The Triple Helix @ UChicago

Fall 2015

"Hydra and the Immortality Gene" by Irena Feng


Greek mythology told of a fearsome nine-headed monster named the Hydra. The fact that the Hydra had nine heads meant it was virtually immortal, for when one head was chopped off, two more would grow in its place. Today, over 2000 years later, the Hydra of legend no longer terrorizes society, but still lives on in a genus of small, freshwater animals called the Hydra. These centimeter-long organisms span only about 20 different cell types,[1] but underneath their apparent simplicity lies a secret ability that they share with their namesake: Hydra, despite their humble appearance, are immortal.

The Process of Growing Old

The large majority of a living organism’s genetic information is stored as DNA, which needs to be protected from damage. Each time a cell undergoes DNA replication in preparation for cell division, an unfortunate limitation on the proteins involved causes DNA at the ends of chromosomes to be lost. Over time, the persistent loss of genetic information could lead to serious problems for the cell and for the organism in general, like deformation or cancer.[2] Luckily, the cell has found ways to postpone this eventual crisis by capping chromosomes with repeated sequences of nucleotides called telomeres. These telomeres can be shortened freely, acting as expendable protection for the chromosome because they don’t code for any genes and can afford to be lost. 

Telomeres play a crucial role in the cell by protecting the chromosome from damage as well as indicating when DNA has reached the critical point in damage when it can no longer be repaired properly. Similar to how the plastic tips at the ends of shoelaces prevent them from fraying, telomeres keep chromosomes separate from each other, preventing ends from fusing together and other issues like DNA disintegration. These issues contribute strongly to chromosomal instability, which is one of the leading causes of the development of tumors and cancer.[3] Since telomeres shorten with each cell division, the length of a chromosome’s telomeres can indicate how many times a cell has divided.[4] Once a cell divides too many times, the telomeres can’t protect chromosomes anymore and so DNA damage accumulates, eventually causing the cell to commit cellular suicide (apoptosis).[5] Apoptosis is necessary so that the damaged cell does not continue to accumulate mutations, which could lead to the development of a variety of illnesses, including cancer. This gradual loss of dividing cells forms the basis of a process called replicative cellular senescence, which is the aging of the organism through effects on stem cell populations and the immune system.[4,6]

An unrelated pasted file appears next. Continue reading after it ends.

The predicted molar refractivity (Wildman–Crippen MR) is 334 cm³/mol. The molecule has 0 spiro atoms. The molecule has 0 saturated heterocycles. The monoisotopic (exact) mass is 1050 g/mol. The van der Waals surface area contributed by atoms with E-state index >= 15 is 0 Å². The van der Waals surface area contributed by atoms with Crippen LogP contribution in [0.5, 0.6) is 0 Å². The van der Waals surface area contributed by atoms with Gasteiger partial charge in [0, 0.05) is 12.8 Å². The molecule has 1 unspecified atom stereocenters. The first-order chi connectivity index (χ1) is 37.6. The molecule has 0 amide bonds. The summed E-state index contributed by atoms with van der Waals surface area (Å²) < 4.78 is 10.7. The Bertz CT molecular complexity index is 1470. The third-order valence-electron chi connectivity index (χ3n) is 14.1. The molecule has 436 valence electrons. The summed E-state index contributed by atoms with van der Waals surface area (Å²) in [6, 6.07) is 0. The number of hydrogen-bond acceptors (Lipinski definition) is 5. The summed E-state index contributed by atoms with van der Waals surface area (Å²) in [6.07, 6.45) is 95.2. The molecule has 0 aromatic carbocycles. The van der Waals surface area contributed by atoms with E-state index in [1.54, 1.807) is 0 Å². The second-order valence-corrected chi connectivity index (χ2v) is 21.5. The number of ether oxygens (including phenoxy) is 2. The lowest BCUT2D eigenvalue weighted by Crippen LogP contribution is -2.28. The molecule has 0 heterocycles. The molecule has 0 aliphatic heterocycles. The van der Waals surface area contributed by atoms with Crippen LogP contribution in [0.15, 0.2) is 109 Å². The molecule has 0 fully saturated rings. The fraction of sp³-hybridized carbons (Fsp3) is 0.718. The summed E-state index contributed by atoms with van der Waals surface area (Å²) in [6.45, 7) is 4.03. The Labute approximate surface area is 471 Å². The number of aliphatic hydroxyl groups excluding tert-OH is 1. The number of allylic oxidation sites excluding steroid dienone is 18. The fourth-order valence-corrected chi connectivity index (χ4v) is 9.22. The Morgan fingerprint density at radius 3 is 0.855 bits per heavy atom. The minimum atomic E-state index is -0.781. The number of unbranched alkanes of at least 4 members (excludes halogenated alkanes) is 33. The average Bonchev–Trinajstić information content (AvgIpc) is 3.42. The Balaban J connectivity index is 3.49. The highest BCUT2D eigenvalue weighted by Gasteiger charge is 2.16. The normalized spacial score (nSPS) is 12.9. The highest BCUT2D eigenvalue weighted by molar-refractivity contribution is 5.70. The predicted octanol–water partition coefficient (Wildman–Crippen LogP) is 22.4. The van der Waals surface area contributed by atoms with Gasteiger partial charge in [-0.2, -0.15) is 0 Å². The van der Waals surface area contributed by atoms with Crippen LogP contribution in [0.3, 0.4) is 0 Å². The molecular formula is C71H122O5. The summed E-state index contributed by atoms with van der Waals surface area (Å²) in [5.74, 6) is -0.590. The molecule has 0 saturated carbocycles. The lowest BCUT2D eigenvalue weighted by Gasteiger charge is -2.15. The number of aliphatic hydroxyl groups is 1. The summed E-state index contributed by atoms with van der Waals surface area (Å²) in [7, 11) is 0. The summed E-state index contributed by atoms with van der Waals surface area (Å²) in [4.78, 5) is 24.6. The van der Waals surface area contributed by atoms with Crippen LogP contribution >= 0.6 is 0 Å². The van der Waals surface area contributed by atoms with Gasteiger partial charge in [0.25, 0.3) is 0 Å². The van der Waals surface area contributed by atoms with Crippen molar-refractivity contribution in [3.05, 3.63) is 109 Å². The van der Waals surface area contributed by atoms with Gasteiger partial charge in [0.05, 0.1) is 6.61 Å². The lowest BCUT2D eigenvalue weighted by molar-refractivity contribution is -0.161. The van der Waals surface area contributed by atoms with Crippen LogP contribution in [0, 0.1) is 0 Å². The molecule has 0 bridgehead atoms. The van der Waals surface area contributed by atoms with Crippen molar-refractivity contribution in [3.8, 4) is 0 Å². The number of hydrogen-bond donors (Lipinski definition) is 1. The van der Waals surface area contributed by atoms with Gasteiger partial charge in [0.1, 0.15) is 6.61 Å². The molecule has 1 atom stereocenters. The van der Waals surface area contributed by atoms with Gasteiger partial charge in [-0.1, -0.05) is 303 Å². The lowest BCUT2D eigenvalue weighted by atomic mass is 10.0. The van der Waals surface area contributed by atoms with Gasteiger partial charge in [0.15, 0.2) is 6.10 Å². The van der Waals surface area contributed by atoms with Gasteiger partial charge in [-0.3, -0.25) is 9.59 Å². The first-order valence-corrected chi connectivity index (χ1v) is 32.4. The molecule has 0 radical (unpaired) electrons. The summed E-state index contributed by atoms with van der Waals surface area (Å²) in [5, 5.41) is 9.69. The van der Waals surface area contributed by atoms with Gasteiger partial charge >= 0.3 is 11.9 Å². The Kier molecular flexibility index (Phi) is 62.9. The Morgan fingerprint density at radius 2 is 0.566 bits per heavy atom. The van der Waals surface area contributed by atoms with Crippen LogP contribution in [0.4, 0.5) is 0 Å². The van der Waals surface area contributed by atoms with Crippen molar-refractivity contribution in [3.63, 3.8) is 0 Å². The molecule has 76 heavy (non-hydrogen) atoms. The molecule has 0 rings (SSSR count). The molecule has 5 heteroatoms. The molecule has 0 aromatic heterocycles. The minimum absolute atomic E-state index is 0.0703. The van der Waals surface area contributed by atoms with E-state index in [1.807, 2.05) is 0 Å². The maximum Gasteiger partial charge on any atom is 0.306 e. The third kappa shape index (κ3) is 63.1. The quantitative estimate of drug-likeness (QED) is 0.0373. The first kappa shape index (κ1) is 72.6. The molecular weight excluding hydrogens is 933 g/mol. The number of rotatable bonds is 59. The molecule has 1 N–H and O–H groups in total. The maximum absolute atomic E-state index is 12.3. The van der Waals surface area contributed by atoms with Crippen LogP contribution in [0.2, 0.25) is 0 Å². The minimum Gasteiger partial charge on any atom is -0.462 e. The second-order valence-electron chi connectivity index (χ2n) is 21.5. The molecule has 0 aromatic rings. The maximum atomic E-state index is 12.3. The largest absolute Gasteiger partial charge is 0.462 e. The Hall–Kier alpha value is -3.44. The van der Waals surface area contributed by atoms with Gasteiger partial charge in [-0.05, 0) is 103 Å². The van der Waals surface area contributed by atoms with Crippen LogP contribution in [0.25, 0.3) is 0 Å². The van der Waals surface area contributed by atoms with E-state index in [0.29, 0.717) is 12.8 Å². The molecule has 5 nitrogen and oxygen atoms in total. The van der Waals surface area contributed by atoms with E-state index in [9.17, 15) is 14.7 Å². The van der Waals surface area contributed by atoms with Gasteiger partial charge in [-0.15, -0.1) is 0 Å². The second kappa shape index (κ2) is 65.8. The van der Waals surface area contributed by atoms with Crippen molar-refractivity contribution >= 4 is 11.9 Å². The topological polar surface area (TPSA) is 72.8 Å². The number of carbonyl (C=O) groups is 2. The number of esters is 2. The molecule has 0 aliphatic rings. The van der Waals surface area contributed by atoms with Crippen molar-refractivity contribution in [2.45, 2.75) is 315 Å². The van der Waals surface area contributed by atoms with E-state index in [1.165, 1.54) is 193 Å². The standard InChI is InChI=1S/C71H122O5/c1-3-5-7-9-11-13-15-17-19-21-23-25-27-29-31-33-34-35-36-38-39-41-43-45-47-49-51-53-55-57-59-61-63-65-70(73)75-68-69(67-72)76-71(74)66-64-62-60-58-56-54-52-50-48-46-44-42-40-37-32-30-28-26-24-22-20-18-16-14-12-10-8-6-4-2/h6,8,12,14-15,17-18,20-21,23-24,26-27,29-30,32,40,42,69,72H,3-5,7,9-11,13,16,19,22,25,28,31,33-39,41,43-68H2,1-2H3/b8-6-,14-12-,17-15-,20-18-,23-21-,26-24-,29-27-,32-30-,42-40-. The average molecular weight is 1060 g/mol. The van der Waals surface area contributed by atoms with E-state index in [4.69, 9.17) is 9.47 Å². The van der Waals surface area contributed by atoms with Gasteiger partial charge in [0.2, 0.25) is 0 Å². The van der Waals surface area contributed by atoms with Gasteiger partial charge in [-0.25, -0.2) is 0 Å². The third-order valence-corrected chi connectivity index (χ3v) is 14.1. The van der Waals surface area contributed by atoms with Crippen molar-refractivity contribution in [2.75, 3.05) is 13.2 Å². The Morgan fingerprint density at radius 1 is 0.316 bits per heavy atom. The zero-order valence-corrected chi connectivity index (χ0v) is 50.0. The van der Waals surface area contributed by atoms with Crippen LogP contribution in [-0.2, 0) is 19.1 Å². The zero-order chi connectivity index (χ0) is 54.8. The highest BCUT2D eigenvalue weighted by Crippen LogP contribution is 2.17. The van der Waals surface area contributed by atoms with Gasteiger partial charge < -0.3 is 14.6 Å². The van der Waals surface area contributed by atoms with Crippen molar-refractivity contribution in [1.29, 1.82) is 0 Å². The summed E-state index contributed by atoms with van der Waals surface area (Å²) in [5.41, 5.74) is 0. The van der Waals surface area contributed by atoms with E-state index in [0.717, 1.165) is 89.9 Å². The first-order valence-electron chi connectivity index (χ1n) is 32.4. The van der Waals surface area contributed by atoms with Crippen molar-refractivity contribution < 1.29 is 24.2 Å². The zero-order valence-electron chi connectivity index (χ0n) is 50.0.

Hydra are an exception to this rule, never aging despite frequent cell division. Cells in the Hydra’s three tissue layers are created and discarded in a flash, allowing for a constant displacement of cells away from the body column.[1] As cells continuously move outwards, they are quickly replaced. With so much cell division, one would expect Hydra to reach replicative cellular senescence rapidly. However, oddly enough, it has been proven that Hydra does not undergo senescence.[7] They can still succumb to the typical death, such as being ingested by other organisms, but theoretically, Hydra can exist forever in ideal conditions.